Echocardiography

Echocardiography can reveal an enlarged, hypokinetic right ventricle with a thin RV free wall and tricuspid regurgitation.

Magnetic Resonance Imaging (MRI)

MRI in a patient affected by ARVC/D
MRI in a patient affected by ARVC/D (long axis view of the right ventricle): note the transmural diffuse bright signal in the RV free wall on spin echo T1 (a) due to massive myocardial atrophy with fatty replacement (b).
In vitro MRI and corresponding cross section of the heart in ARVD
In vitro MRI and corresponding cross section of the heart in ARVD show RV dilatation with anterior and posterior aneurysms (17-year-old asymptomatic male athlete who died suddenly during a soccer game).

MRI can identify fatty infiltration and akinesis of the RV free wall, although differentiating between intramyocardial and epicardial fat can be challenging.

Angiography and Biopsy

Right ventricular angiography is the gold standard for ACM diagnosis, showing akinetic or dyskinetic bulging in specific RV regions. Biopsies can be highly specific but have low sensitivity due to the segmental nature of the disease.

Genetic Testing

Genetic testing can confirm ACM diagnosis in about 40-50% of cases by identifying mutations in desmosomal proteins.

Management

Management aims to reduce the risk of sudden cardiac death. High-risk individuals include those with extensive RV disease, left ventricular involvement, or a malignant familial history. Treatment options include pharmacological therapy, catheter ablation, implantable cardioverter-defibrillators (ICDs), and heart transplantation. Pharmacological management involves antiarrhythmic agents like sotalol and anticoagulation for those with decreased RV ejection fraction.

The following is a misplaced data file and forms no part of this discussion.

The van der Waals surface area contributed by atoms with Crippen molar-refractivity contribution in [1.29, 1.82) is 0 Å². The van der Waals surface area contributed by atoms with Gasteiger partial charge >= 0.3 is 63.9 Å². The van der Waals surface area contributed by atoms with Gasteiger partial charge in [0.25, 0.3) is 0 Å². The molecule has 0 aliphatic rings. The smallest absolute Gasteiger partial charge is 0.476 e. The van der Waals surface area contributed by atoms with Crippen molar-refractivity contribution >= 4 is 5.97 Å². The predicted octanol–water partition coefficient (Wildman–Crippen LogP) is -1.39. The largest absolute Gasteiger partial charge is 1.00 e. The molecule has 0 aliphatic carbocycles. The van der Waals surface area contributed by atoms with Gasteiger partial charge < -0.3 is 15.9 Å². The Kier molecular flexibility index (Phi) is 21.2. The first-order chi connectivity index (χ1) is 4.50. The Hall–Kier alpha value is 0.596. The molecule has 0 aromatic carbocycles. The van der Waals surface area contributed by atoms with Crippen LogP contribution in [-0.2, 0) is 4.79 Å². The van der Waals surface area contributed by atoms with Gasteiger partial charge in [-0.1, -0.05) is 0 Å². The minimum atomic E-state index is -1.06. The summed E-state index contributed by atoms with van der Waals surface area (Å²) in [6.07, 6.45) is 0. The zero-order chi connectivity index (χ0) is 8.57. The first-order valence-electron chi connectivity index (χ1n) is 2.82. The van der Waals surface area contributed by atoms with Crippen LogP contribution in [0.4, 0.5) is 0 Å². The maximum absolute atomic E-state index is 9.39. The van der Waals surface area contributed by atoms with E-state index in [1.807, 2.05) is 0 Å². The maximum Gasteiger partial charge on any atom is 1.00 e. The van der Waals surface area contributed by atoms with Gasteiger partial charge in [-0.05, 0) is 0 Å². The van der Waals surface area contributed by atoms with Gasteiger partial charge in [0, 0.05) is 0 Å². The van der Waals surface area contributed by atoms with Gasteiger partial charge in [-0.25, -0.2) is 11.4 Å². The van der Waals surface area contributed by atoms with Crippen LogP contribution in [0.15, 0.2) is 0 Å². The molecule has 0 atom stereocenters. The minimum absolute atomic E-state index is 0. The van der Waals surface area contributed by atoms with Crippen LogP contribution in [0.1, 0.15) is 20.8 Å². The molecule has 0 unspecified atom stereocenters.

Family Screening

Family screening is essential to identify at-risk individuals. Screening tests include echocardiograms, EKGs, Holter monitoring, cardiac MRI, and exercise stress tests.

Prognosis

ACM is a progressive disease with a long asymptomatic period. Right ventricular failure typically precedes left ventricular dysfunction, eventually leading to bi-ventricular failure, congestive heart failure, and increased thromboembolic events.

Epidemiology

ACM affects about 1/10,000 people in the U.S. but has a higher prevalence in Italy. It accounts for up to 17% of sudden cardiac deaths in young individuals.

Society and Culture

Notable Cases

Notable individuals who died from ACM include Columbus Crew midfielder Kirk Urso, Sevilla FC's Antonio Puerta, and English cricketer James Taylor.


Self-assessment MCQs (single best answer)

What is the primary cause of arrhythmogenic cardiomyopathy (ACM)?



Which ventricle is predominantly affected in ACM?



What is a common first indication of ACM in asymptomatic individuals?



ACM is predominantly inherited in which manner?



Which gene mutation is NOT typically associated with ACM?



Which diagnostic tool is considered the gold standard for ACM diagnosis?



What is the characteristic EKG finding in ACM?



Which of the following is a common treatment option for high-risk ACM patients?



In the pathogenesis of ACM, what is typically seen in the myocardial cells?



Which country has a higher prevalence of ACM?



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Brilliant videos, thank you.
WS